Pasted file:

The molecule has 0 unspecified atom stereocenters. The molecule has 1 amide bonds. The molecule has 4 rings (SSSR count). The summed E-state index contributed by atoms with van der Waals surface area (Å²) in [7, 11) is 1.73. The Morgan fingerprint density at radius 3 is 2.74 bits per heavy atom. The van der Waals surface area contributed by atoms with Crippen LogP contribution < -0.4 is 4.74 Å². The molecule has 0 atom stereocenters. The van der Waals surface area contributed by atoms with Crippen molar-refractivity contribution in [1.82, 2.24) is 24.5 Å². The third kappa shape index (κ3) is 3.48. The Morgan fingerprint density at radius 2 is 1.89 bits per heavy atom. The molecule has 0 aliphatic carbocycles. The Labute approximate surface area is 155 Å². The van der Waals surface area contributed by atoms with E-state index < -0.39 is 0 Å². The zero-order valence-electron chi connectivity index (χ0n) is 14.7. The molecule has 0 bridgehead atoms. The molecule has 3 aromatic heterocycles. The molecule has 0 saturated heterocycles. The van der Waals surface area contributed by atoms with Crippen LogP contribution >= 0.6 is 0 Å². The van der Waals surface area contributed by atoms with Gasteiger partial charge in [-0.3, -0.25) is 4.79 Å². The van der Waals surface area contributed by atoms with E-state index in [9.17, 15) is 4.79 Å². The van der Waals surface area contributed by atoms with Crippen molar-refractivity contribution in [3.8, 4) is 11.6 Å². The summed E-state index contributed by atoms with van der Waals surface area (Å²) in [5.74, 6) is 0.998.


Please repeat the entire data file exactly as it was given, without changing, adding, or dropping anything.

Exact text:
The molecule has 0 unspecified atom stereocenters. The molecule has 1 amide bonds. The molecule has 4 rings (SSSR count). The summed E-state index contributed by atoms with van der Waals surface area (Å²) in [7, 11) is 1.73. The Morgan fingerprint density at radius 3 is 2.74 bits per heavy atom. The van der Waals surface area contributed by atoms with Crippen LogP contribution < -0.4 is 4.74 Å². The molecule has 0 atom stereocenters. The van der Waals surface area contributed by atoms with Crippen molar-refractivity contribution in [1.82, 2.24) is 24.5 Å². The third kappa shape index (κ3) is 3.48. The Morgan fingerprint density at radius 2 is 1.89 bits per heavy atom. The molecule has 0 aliphatic carbocycles. The Labute approximate surface area is 155 Å². The van der Waals surface area contributed by atoms with E-state index < -0.39 is 0 Å². The zero-order valence-electron chi connectivity index (χ0n) is 14.7. The molecule has 0 bridgehead atoms. The molecule has 3 aromatic heterocycles. The molecule has 0 saturated heterocycles. The van der Waals surface area contributed by atoms with Crippen LogP contribution >= 0.6 is 0 Å². The van der Waals surface area contributed by atoms with Gasteiger partial charge in [-0.3, -0.25) is 4.79 Å². The van der Waals surface area contributed by atoms with E-state index in [9.17, 15) is 4.79 Å². The van der Waals surface area contributed by atoms with Crippen molar-refractivity contribution in [3.8, 4) is 11.6 Å². The summed E-state index contributed by atoms with van der Waals surface area (Å²) in [5.74, 6) is 0.998.